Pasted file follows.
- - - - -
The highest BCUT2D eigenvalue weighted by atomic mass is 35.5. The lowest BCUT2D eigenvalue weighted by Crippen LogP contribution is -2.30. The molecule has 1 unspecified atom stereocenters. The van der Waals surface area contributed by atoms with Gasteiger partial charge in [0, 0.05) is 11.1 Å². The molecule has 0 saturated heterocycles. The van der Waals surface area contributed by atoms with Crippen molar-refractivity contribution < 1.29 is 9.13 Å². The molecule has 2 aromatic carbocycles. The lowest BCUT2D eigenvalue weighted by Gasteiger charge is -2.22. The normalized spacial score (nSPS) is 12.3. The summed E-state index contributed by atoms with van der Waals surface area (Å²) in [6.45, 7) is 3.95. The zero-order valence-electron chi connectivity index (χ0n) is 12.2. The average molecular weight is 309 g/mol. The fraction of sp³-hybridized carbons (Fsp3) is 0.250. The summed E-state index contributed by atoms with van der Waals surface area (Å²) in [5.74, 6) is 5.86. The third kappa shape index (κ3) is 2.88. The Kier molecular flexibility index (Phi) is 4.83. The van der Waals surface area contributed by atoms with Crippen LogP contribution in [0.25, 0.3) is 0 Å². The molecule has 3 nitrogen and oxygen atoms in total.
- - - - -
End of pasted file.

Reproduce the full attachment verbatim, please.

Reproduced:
The highest BCUT2D eigenvalue weighted by atomic mass is 35.5. The lowest BCUT2D eigenvalue weighted by Crippen LogP contribution is -2.30. The molecule has 1 unspecified atom stereocenters. The van der Waals surface area contributed by atoms with Gasteiger partial charge in [0, 0.05) is 11.1 Å². The molecule has 0 saturated heterocycles. The van der Waals surface area contributed by atoms with Crippen molar-refractivity contribution < 1.29 is 9.13 Å². The molecule has 2 aromatic carbocycles. The lowest BCUT2D eigenvalue weighted by Gasteiger charge is -2.22. The normalized spacial score (nSPS) is 12.3. The summed E-state index contributed by atoms with van der Waals surface area (Å²) in [6.45, 7) is 3.95. The zero-order valence-electron chi connectivity index (χ0n) is 12.2. The average molecular weight is 309 g/mol. The fraction of sp³-hybridized carbons (Fsp3) is 0.250. The summed E-state index contributed by atoms with van der Waals surface area (Å²) in [5.74, 6) is 5.86. The third kappa shape index (κ3) is 2.88. The Kier molecular flexibility index (Phi) is 4.83. The van der Waals surface area contributed by atoms with Crippen LogP contribution in [0.25, 0.3) is 0 Å². The molecule has 3 nitrogen and oxygen atoms in total.